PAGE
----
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Incorporating telemedicine into routine practice

By Dr Muiris Houston - 04th Dec 2023


It is good to see evidence accruing on the use of remote consultations

While telemedicine use has decreased from the height of the Covid-19 crisis, it hasn’t gone away. I know colleagues varied widely in their response to virtual consulting. Some liked it, while others found it a markedly false experience that made them uncomfortable.

Now that the main driver for remote consulting has faded away, it’s timely to look at how telemedicine fits into the broader doctor-patient relationship paradigm.

For example, are there differences in treatment and follow-up when compared to in-person visits? It’s a question dealt with in a recently published study in Annals of Internal Medicine.

The authors from the Kaiser Permanente Division of Research specifically looked at whether longer-term use of telemedicine visits in clinical practice adequately address patients’ needs, increases the likelihood of subsequent follow-up visits, or is more likely to be followed by a serious health event requiring an emergency department visit or a hospital stay. Based on administrative and electronic health record data of over 1.5 million adult patients, it compared treatment and follow-up visits (practice, emergency department or hospitalisation) between primary care video or telephone consultations and in-person visits.

The results show that about half of all primary care visits within the study were telemedicine visits. Medication was prescribed during 47 per cent of in-person visits; 38 per cent of video consultations; and 35 per cent of telephone interactions. Just 1.3 per cent of in-person visits had a follow-up appointment within seven days of the initial appointment, while 6.2 per cent of video visits and 7.6 per cent of telephone visits had a follow-up appointment. Differences in the need for follow-up practice visits varied by clinical area and were largest after practice versus telephone visits for acute pain conditions and smallest after practice versus telephone visits for mental health. Overall, the rates of follow-up emergency department visit and hospitalisations were low, and differences between in-person visits and telemedicine visits were small.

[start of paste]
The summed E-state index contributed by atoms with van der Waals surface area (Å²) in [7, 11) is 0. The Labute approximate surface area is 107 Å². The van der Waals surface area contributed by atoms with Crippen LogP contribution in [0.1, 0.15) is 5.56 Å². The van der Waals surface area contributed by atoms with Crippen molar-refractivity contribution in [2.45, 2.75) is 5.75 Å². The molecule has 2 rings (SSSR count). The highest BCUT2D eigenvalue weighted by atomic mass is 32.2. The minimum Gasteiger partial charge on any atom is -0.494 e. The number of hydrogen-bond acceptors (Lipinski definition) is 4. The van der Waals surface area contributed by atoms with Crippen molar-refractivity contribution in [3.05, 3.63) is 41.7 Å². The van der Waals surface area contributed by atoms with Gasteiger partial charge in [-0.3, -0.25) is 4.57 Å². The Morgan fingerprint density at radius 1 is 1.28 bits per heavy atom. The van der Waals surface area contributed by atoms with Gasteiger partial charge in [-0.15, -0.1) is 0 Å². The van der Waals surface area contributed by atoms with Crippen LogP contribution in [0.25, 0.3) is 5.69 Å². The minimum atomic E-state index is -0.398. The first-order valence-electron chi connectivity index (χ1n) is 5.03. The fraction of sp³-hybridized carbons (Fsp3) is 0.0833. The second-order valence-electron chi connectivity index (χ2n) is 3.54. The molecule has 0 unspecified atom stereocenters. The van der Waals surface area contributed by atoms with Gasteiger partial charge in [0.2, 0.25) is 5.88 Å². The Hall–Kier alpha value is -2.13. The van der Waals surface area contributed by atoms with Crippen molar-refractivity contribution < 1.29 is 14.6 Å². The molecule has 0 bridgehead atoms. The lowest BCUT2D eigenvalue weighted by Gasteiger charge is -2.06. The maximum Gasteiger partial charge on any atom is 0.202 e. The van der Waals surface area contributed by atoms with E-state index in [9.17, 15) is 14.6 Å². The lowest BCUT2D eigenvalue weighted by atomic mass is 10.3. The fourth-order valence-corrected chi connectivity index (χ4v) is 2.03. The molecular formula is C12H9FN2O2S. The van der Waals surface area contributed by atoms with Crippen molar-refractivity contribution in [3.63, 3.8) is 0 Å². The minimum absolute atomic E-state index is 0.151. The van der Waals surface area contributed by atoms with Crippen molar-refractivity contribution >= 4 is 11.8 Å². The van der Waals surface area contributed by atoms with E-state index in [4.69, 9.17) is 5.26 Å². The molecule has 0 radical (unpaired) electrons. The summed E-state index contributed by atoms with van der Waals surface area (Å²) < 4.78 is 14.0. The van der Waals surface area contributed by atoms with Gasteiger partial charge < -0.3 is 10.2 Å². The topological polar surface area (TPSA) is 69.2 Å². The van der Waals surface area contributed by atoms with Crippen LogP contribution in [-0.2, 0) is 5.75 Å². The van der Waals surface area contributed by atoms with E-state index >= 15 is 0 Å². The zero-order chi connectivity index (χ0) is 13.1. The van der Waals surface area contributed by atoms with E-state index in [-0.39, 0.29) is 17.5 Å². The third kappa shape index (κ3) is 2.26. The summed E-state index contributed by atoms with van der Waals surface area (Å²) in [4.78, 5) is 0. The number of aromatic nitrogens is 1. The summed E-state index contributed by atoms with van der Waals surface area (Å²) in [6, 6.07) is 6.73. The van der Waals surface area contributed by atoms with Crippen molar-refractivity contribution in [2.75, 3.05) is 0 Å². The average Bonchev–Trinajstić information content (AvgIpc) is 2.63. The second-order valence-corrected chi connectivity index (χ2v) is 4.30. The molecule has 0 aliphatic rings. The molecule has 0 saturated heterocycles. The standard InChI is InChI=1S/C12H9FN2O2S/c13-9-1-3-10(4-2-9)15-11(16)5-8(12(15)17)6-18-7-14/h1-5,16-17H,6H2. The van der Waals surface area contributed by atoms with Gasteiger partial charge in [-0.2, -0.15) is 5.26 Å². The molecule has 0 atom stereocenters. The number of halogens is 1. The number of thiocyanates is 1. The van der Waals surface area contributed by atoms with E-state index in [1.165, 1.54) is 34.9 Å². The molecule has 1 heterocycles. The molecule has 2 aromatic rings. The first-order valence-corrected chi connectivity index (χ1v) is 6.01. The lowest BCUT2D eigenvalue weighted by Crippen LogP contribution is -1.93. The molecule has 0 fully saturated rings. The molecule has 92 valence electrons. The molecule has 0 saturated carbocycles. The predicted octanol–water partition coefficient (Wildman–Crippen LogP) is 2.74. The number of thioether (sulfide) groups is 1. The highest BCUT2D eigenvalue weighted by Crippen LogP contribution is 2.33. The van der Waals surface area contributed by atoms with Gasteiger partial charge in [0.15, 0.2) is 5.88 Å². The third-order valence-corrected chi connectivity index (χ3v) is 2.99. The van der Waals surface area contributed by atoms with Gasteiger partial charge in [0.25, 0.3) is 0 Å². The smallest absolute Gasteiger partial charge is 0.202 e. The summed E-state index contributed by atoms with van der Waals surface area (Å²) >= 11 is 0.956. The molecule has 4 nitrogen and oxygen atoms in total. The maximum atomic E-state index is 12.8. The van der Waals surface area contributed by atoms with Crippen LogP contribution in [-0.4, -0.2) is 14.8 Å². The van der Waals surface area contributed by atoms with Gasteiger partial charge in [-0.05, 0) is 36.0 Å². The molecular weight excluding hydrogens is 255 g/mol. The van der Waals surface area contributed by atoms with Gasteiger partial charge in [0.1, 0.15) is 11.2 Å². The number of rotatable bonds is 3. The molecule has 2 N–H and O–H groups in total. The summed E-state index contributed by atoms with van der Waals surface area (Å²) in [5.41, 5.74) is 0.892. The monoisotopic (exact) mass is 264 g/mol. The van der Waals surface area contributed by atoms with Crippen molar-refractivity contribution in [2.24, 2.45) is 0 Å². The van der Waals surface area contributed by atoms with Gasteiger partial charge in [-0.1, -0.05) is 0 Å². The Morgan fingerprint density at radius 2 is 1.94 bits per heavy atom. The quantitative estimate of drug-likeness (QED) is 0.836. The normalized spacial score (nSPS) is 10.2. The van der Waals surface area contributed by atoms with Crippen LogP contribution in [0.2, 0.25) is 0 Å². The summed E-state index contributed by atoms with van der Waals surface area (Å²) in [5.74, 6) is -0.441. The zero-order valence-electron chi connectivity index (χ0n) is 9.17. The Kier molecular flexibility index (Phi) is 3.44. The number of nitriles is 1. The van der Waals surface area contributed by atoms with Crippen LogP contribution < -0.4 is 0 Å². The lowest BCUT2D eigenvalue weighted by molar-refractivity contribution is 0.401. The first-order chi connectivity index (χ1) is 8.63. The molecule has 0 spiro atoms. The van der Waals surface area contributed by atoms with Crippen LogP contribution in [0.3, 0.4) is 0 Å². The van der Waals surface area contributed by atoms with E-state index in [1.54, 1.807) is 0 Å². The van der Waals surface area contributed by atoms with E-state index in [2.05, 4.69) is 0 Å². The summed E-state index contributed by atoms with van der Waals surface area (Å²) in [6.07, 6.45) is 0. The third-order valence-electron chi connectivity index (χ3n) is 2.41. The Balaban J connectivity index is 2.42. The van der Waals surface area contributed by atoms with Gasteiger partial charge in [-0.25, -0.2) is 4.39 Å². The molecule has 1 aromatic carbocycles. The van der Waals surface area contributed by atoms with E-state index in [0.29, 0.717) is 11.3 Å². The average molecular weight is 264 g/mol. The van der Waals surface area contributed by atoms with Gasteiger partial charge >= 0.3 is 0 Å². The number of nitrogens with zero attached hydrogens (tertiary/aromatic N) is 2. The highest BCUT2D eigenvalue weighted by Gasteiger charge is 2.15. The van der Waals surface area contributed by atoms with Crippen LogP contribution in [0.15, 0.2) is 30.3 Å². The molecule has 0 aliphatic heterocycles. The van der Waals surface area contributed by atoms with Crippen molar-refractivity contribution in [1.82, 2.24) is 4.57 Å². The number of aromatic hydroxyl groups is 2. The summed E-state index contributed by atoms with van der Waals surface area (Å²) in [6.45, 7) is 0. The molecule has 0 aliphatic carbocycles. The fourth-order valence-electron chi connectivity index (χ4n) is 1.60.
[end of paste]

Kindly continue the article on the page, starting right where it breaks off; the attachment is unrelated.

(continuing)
A separate Canadian study looked at whether the shift to virtual consultations during the pandemic was associated with increased emergency department visits. Researchers looked at data from Ontario, Canada’s largest province, on patients enrolled with a physician, to see if there was a link between the number of emergency department visits and virtual visits between 1 April 2020 and 1 March 2021.

“We did not find evidence that enrolled patients substituted emergency department visits because of less availability of in-person care,” Dr Jasmin Kantarevic (Phd), Chief Economist, Ontario Medical Association and co-authors, wrote in the Canadian Medical Association Journal. “This finding is important given concerns about virtual care adversely affecting quality of care, leading to calls to substantially reduce care delivered virtually.”

Researchers controlled for patient complexity and other factors. There was variability between practitioners, with fewer emergency department visits linked to patients with female physicians and in urban areas. More medically complex patients and those in rural regions had higher rates of emergency department visits.

Meanwhile, the American College of Physicians (ACP) has called for the introduction of meaningful performance measures to evaluate telemedicine in a new position paper, ‘Performance measures for physicians providing clinical care using telemedicine.’ The new recommendations are designed to ensure that as measures are developed to gauge telemedicine services they are evidence-based, methodologically sound, and clinically meaningful.

The College recommends that any performance measure used to evaluate telemedicine visits should adhere to the same criteria as in-person visits. It also cautions that telemedicine visits need to be incorporated into electronic health records systems, so that those visits do not become standalone encounters that further fragment care delivery. Crucially, the ACP recommends that measures should be used to evaluate the impact of telemedicine on under-resourced communities to ensure that access and quality of care are not harmed in communities that lack digital access.

“The same principles that we apply to quality measurement for in-person care should also be applied to the development of measures for telemedicine,” Dr Ryan Mire, President of the ACP, said in a statement accompanying the position paper. “The goal in all of our patient interactions is to provide high-quality care. Telemedicine can be an important tool in doing so and we need to make sure that measures encourage that high-quality without unnecessary burden, particularly for under-resourced communities and patients.”

It’s good to see some serious analysis of telemedicine. While it was admirable to witness the flexibility of doctors in suddenly changing their mode of practice in the face of a sudden pandemic, it’s now time to objectively assess how best to incorporate telemedicine into routine practice.

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